Wednesday, May 01, 2013

don't leave the grieved one behind...

Originally derived inspiration to write this while I was creating my previous post.

In almost all of the cultures today funerals are conducted when someone passes away. This is a phenomenon which is as old as humanity itself. They are conducted in different styles; each of them are closely connected to religious beliefs that that culture shares.

I recommend that those who have lost someone dear recently not hang around to read the remainder of this post.

Burial practices!

Every popular human civilization that ever existed on earth had them. And because of cultural diversity, these practises were all different from other civilizations. For the human species almost all practices show a pattern wherein the body of the deceased individual is ornate with food, or, clothing, jewels, etc, and then disposed.

The existence of such practices kind of proves the fact that the human species are aware of death. But other animals in the wild do exhibit such awareness!

However, the degree to which they exhibit awareness is somewhat confusing or misleading. The above picture shows a bird "mourning" the death of its mate. But the fact is we don't know if its really mourning, because mourning is what we "humans" would do. When "humans" try to empathize with the above picture, what we'd probably do is mourn.

The psychological term for this behaviour is pareidolia. However, people might also call this as a side effect of anthropomorphism. This is one of the reasons why we'd always unconsciously associate an emotion with the following pic:

Getting back on track: imagine that the victim bird in the earlier pic was the victim of a stampede or an attack by a predator. Imagine that the threat that killed the bird still persists in some way; the predator is somewhat nearby, or the stampede hasn't ended. It is actually dangerous for the other bird to linger around. And staying around the deceased individual wouldn't help either - because it can decompose and increase the chances of the other bird contracting diseases.

These arguments apply to our primitive evolutionary counterparts too. But then why do we still have such practices when, you objectively look at it, it is kind of disadvantageous to the survival of the individual?

To answer this puzzle: you can draw references by observing what actually happens during funerals and figure it out. But fundamentally you'd need to understand the dynamics of group survival. In other words, what it means surviving in a "pack".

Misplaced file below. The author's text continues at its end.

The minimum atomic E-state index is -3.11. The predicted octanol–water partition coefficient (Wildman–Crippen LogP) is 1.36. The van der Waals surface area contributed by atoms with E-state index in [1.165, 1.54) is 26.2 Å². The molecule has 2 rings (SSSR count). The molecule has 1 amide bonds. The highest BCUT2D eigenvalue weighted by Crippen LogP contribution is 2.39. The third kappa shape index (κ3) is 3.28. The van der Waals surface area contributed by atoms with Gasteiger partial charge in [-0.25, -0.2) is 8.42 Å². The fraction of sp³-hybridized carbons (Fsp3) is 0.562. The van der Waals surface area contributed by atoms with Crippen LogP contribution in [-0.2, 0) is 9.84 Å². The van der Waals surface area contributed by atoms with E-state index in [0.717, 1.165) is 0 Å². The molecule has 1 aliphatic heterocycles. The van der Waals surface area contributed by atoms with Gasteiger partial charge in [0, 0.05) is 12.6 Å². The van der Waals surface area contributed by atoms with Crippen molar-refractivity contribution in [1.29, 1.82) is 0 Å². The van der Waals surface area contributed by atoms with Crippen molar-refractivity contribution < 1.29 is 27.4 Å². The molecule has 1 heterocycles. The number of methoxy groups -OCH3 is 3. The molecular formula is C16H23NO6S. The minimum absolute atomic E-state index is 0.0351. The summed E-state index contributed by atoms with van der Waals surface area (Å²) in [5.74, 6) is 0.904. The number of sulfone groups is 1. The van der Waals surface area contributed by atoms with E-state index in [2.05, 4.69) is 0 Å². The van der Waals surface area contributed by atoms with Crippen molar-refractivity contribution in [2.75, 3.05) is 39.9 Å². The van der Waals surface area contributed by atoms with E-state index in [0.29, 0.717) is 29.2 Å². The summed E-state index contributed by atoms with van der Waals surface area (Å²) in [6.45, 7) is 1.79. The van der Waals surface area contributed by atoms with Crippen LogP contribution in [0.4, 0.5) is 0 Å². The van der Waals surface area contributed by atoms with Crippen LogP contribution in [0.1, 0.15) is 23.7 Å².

Pack formations had the distinct advantage of showing up in numbers. Hunting in numbers proved relatively better success rates in getting food. Similarly warding off threats also was relatively successful when there were more individuals to defend. So hence pack formations were a kind of behaviour that got naturally selected. But pack formations slowly lead to socialization between individuals. These kind of socializations kind of make it difficult to answer one question...why we mourn?

Now imagine a small pack. Say that only two individuals know how to hunt; assume they were relatively successful at it too. Now what happens to one individual when the other one has met with some misfortune and passes away? For whatever reason he/she might mourn.

But what about the other surviving members in the group?

Even they might mourn, but what they'd really need is the realization that they need to move on in order to survive. So one of them takes the call, tries to motivate the other to move on. Such sort of gestures are really crucial if the group's primary mode of survival was hunting. Previously two individuals were skilled at it; now one only of them remains. If the skilled individual was the one which was mourning, the whole group becomes challenged in one sense. Hence one of the members in the group takes the responsibility of bringing the grieved one out of shock, so that their chances of survival are relatively increased. Hence they may actually perform simple rituals to pay respect to the deceased individual. The primary focus of such an act was to make everyone move on with surviving.

Over time these simple rituals became more complicated because the number of individuals in the group increased...the population exploded...people settled down with the discovery of agriculture...societies formed...politics emerged...and then history happened.

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